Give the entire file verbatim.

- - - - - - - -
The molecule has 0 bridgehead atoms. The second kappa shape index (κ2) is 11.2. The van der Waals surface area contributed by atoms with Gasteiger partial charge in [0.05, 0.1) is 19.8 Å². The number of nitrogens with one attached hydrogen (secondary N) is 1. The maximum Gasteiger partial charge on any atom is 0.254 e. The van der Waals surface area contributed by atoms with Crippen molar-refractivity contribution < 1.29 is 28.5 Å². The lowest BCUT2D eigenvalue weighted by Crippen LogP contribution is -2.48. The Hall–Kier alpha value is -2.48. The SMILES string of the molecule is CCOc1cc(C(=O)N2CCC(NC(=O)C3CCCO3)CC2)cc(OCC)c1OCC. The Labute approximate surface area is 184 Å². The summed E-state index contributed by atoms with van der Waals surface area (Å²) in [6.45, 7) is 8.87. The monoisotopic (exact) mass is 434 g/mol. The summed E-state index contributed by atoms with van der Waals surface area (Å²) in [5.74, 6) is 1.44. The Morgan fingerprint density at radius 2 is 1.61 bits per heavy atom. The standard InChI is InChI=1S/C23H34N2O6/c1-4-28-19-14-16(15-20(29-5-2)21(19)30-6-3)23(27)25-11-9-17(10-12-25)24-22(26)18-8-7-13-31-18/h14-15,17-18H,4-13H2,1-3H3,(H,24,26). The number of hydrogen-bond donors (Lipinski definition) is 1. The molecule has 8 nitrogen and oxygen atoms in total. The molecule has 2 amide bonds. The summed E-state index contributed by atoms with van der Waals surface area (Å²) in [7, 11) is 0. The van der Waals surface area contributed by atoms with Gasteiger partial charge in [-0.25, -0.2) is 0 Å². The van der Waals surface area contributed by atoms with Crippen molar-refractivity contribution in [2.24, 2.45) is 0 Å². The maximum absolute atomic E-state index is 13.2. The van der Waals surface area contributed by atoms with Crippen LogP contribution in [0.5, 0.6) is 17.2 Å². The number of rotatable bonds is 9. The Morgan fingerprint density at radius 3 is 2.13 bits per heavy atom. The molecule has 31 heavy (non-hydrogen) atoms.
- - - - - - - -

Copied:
The molecule has 0 bridgehead atoms. The second kappa shape index (κ2) is 11.2. The van der Waals surface area contributed by atoms with Gasteiger partial charge in [0.05, 0.1) is 19.8 Å². The number of nitrogens with one attached hydrogen (secondary N) is 1. The maximum Gasteiger partial charge on any atom is 0.254 e. The van der Waals surface area contributed by atoms with Crippen molar-refractivity contribution < 1.29 is 28.5 Å². The lowest BCUT2D eigenvalue weighted by Crippen LogP contribution is -2.48. The Hall–Kier alpha value is -2.48. The SMILES string of the molecule is CCOc1cc(C(=O)N2CCC(NC(=O)C3CCCO3)CC2)cc(OCC)c1OCC. The Labute approximate surface area is 184 Å². The summed E-state index contributed by atoms with van der Waals surface area (Å²) in [6.45, 7) is 8.87. The monoisotopic (exact) mass is 434 g/mol. The summed E-state index contributed by atoms with van der Waals surface area (Å²) in [5.74, 6) is 1.44. The Morgan fingerprint density at radius 2 is 1.61 bits per heavy atom. The standard InChI is InChI=1S/C23H34N2O6/c1-4-28-19-14-16(15-20(29-5-2)21(19)30-6-3)23(27)25-11-9-17(10-12-25)24-22(26)18-8-7-13-31-18/h14-15,17-18H,4-13H2,1-3H3,(H,24,26). The number of hydrogen-bond donors (Lipinski definition) is 1. The molecule has 8 nitrogen and oxygen atoms in total. The molecule has 2 amide bonds. The summed E-state index contributed by atoms with van der Waals surface area (Å²) in [7, 11) is 0. The van der Waals surface area contributed by atoms with Gasteiger partial charge in [-0.25, -0.2) is 0 Å². The van der Waals surface area contributed by atoms with Crippen molar-refractivity contribution in [2.24, 2.45) is 0 Å². The maximum absolute atomic E-state index is 13.2. The van der Waals surface area contributed by atoms with Crippen LogP contribution in [0.5, 0.6) is 17.2 Å². The number of rotatable bonds is 9. The Morgan fingerprint density at radius 3 is 2.13 bits per heavy atom. The molecule has 31 heavy (non-hydrogen) atoms.